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Consider the Google Search engine: how might the results we get influence our impression of the world and those around us? How much do we really know about how those results are derived? Our primary gateway to information has increasingly shifted towards results catered by for-profit web search engines run by the largest tech companies in America. In her acclaimed 2018 text Algorithms of Oppression: How Search Engines Reinforce Racism, Safiya Umoja Noble unveils the sexist, discriminatory biases perpetuated by algorithms applied in search engines created by Google and related companies.

Many researchers have critiqued the argument that algorithms behind search engines are benign or objective; Noble reinforces their criticisms with a significant insight: these “automated decisions” made by algorithms are still designed by human beings who “hold all types of values, many of which openly promote racism, sexism, and false notions of meritocracy”. In particular, Noble focuses on degrading stereotypes of black women and girls as the primary example of these prejudices. Algorithms used by search engines are structured such that they reflect hegemonic narratives, resulting in the structured oppression of women and people of color. Noble argues that this digital mode of racial- and gender-based profiling, which she calls “technological redlining”, can only be prevented by breaking up and regulating large technology monopolies like Google.

Algorithms of Oppression is divided into two major threads: a rejection of the Internet as a “cybertopia”- a utopian space free of marginalization - and an inquiry into how information scientists can develop new methods that contribute to inclusive, fair classification systems. Noble’s claim that the net is inherently biased is bolstered by countless disturbing examples.

Typing “black girls” into Google Search gives results that are horrifyingly racist and pornographic. A search with the keywords “three black teenagers” offers mugshots of African American teenagers, while “three white teenagers” are consistently represented as wholesome and the “default ‘good’”. How does this happen? Google’s PageRank algorithm didn’t simply appear out of nowhere – it was designed, coded, and moderated by those with biases. Combined with the fact that Google doesn’t weigh page relevance by its credibility or objectivity, the accounting of information on a search engine results in a sort of “social hegemony” that serves to conserve dominant ideologies and mutually reinforce users’ pre-existing biases. Algorithms are a product of human engineering and will always influenced by those with certain values.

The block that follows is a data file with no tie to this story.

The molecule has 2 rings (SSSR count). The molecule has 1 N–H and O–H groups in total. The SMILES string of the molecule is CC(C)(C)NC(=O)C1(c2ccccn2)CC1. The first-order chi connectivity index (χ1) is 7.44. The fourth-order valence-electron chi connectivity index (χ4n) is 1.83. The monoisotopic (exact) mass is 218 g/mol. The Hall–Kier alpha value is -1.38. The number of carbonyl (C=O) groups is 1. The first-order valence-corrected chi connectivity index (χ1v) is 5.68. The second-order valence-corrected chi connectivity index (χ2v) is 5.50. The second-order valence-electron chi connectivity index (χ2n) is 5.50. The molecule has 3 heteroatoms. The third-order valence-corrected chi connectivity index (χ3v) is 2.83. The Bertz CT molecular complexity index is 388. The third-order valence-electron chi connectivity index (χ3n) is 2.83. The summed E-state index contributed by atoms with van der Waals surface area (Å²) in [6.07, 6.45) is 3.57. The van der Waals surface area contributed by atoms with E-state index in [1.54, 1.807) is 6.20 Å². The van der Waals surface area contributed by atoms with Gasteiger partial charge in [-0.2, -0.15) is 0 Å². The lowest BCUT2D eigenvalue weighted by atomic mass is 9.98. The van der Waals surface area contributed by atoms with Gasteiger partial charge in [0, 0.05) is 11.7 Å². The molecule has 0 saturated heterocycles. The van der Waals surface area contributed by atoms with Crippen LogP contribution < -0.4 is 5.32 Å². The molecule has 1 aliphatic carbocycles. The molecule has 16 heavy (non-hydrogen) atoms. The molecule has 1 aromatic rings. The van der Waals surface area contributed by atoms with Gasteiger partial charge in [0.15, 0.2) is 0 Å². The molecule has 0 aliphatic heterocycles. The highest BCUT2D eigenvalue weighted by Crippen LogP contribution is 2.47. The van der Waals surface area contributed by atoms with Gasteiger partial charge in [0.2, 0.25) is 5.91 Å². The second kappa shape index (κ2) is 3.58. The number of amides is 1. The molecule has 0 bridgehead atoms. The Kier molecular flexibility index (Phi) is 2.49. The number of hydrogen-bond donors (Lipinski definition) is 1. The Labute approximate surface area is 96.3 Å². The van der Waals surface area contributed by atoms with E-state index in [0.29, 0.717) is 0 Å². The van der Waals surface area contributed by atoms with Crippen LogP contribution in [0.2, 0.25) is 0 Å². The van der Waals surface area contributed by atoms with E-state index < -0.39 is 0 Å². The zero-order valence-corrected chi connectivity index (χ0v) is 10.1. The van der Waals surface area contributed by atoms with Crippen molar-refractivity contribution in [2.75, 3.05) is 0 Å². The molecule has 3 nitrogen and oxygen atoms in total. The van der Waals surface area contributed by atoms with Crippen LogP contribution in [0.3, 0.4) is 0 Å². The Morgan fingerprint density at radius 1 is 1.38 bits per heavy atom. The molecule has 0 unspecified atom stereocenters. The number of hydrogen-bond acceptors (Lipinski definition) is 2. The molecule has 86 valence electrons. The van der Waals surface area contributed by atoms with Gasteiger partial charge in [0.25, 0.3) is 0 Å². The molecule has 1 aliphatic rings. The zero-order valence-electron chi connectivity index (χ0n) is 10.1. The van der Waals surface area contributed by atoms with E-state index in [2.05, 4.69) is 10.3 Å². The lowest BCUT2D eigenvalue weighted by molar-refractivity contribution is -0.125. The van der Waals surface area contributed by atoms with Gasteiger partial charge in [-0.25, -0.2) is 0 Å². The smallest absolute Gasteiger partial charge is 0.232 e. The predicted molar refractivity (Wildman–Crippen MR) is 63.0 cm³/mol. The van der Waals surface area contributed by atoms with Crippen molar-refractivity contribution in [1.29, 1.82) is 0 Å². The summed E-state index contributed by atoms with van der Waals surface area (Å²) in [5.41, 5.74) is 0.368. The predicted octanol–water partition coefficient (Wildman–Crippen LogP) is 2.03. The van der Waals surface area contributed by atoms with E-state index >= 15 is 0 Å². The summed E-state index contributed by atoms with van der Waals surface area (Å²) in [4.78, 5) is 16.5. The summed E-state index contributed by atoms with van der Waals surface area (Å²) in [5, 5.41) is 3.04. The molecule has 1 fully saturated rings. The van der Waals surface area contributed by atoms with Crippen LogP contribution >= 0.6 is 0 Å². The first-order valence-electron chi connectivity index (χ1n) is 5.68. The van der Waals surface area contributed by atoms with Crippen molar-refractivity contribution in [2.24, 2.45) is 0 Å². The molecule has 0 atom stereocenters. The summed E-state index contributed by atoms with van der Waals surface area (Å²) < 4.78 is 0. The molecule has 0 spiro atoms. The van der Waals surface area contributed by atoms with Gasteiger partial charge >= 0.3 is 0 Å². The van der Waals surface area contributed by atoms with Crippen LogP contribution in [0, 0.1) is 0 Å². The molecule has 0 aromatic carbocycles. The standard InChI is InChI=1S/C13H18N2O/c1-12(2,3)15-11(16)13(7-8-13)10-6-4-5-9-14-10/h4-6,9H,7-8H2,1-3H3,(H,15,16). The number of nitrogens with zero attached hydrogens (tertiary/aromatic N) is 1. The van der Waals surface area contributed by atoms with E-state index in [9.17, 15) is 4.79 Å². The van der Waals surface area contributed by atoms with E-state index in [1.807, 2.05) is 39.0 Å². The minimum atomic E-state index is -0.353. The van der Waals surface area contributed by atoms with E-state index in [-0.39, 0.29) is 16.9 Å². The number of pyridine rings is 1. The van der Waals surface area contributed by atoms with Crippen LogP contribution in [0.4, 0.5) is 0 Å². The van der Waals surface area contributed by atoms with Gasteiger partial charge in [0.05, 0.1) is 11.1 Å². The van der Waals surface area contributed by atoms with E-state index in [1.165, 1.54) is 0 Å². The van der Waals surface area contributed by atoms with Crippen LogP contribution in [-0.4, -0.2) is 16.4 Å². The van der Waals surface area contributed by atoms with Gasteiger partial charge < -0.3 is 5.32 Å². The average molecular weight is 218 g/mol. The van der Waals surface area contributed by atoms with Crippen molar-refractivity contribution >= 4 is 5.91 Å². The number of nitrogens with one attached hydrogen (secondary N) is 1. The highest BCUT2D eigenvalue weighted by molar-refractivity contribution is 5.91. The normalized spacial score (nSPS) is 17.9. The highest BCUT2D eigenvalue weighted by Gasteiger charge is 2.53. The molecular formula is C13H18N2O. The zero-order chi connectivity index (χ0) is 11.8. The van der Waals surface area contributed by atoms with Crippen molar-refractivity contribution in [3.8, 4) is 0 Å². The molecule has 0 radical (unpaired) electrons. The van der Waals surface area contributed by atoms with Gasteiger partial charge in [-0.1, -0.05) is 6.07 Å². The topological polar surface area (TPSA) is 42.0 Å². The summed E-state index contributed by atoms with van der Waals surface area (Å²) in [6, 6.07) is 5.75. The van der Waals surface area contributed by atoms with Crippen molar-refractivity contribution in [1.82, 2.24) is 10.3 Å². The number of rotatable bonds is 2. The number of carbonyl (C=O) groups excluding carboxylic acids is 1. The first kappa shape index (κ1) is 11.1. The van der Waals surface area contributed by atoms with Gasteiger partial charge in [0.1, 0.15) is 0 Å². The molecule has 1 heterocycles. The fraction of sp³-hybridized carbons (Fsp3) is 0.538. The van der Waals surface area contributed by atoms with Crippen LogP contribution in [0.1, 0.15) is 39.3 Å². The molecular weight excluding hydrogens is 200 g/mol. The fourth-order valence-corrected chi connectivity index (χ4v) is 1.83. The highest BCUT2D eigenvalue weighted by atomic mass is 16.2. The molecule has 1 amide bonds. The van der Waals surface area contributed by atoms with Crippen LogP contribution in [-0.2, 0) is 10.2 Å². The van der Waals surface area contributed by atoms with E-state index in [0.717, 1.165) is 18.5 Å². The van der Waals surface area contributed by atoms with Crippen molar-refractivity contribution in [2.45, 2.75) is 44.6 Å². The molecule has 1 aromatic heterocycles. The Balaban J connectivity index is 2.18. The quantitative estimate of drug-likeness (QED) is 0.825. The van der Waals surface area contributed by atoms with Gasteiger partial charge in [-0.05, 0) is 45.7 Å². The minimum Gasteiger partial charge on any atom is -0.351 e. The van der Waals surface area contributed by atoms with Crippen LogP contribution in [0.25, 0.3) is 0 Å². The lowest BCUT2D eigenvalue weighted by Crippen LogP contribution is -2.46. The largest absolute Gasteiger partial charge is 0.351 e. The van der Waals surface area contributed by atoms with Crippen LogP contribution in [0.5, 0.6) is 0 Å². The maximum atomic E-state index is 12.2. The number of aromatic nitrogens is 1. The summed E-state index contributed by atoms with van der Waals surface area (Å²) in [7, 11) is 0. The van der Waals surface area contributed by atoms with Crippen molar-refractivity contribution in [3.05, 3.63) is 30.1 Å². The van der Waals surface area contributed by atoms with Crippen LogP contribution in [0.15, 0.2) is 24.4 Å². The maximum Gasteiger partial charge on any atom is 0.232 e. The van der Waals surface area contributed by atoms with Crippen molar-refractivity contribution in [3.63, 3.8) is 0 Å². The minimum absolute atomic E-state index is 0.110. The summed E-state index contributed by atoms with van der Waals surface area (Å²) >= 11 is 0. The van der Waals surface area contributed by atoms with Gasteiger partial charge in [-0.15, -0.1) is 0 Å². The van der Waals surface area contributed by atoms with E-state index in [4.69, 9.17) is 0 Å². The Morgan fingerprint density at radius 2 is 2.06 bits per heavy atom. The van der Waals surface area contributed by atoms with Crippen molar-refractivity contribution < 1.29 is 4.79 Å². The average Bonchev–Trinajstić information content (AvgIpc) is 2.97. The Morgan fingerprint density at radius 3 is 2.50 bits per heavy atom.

After confirming that the dissemination of information is far from neutral, Algorithms of Oppression suggests that we, including information professionals, should all work to reimagine an information culture with more equitable classification systems that do not disregard certain communities or individuals. A significant factor of algorithmic oppression is the work of library and information scholars and its implication in the algorithmic process of information classification. These systems were the precursors to modern commercial search engines and often participate in the oppression of historically excluded people. Noble notes the ethical concerns involving digitization projects that publish information about individuals without their permission, especially when that information misrepresents marginalized communities. Thus, including fields such as gender studies and African American studies in the process would allow research professionals to better understand the concept of information classification involving race and gender.

The subject matter of Algorithms of Oppression is extremely relevant to the modern political and social climate, as well as to the increasing reliance on digital search for information access. Although the future of big data and AI seems optimistic, it’s still necessary to take a closer look at the personal and wide-ranging consequences of a widespread commercial search engine. Noble’s ardent call for increased regulation and governance of commercial search engines like Google is impactful and well-reasoned, making a strong case for the repossession of information search and access under democratic, publicly accountable terms.

Kerri Lee

Washington '22

Kerri is a senior studying Computer Science. When not writing for Her Campus, she can either be found watching TV or asleep (there's no in-between).
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